Early bird tickets for Baltimore’s BEST party on sale now!

Family disappointed in Arundel officer's exoneration in dog shooting

An Anne Arundel County police officer has been cleared of wrongdoing in killing the dog of a Glen Burnie family, whose lawyer said they are disappointed in the outcome.

Officer Rodney Price had been canvassing the neighborhood in February as part of a burglary investigation when he encountered Vern, a 4-year-old Chesapeake Bay retriever, while leaving the Reeves family's yard when no one answered the door. The home on Lombardee Circle was not related to the burglary Price was investigating.

Vern "confronted and attacked" Price, police said at the time. Price fired twice, killing the dog.

Price was put on administrative duty during an investigation, which found no wrongdoing, said County Police Chief Kevin Davis. The investigation showed the dog was "right on top" of Price when he fired the shots, Davis said. Price has been returned to duty.

Photos of the officer showed muddy paw prints on his pants and shirt, and a necropsy conducted at the Virginia-Maryland regional College of Veterinary Medicine at Virginia Tech indicated shots were fired at close range, Davis said.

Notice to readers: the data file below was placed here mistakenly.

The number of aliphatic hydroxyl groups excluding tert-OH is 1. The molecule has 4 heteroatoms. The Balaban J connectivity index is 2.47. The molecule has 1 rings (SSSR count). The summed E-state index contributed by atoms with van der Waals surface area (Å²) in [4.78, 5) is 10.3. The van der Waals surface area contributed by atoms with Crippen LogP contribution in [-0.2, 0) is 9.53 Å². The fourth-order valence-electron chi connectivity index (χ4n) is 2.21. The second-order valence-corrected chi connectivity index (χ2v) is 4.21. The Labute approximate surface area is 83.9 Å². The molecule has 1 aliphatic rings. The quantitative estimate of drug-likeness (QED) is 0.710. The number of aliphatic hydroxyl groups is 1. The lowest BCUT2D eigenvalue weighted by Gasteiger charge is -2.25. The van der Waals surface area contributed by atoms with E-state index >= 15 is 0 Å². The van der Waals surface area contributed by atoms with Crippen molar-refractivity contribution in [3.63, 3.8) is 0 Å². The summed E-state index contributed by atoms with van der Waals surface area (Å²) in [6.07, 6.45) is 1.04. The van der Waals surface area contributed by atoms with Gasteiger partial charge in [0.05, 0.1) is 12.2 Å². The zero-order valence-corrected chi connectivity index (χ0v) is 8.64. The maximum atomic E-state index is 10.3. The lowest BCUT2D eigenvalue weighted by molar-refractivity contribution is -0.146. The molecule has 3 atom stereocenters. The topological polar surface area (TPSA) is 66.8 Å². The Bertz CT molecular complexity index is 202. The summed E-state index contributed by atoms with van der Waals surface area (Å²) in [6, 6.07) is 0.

Cary Hansel, a Greenbelt attorney hired by the Reeves family, said that by exonerating Price the department is setting up a standard that it's acceptable for police to shoot a pet in a residential area without being bitten or scratched.

"His first reaction was to shoot this dog," said Hansel.

Hansel said he believes Price could have used pepper spray, a baton or a flashlight to fend off Vern if he felt threatened. The Reeves' dog had never been investigated by animal control, and police had not been called to the home in the year prior to the incident.

Since the incident, Arundel police have updated training and practices for encountering dogs.

All officers were shown a video about ways to handle dogs during roll calls, and the department purchased 36 catch poles — long poles with a loop on the end for capturing a dog — that are carried by patrol supervisors. The poles cost $2,386. In addition, a company donated 200 hand-held devices that emit a high-frequency sound.

Davis also changed procedures related to shootings of domestic animals. All such shootings are now being investigated by internal affairs detectives, and officers involved in such shootings will be placed on administrative duty during investigations.

Hansel said the changes, while welcome, are too little, too late.

"We're happy they're making some changes in terms of policy, but we're disappointed it took the death of a beloved family pet to make that happen," he said.



Copyright © 2019, The Baltimore Sun, a Baltimore Sun Media Group publication | Place an Ad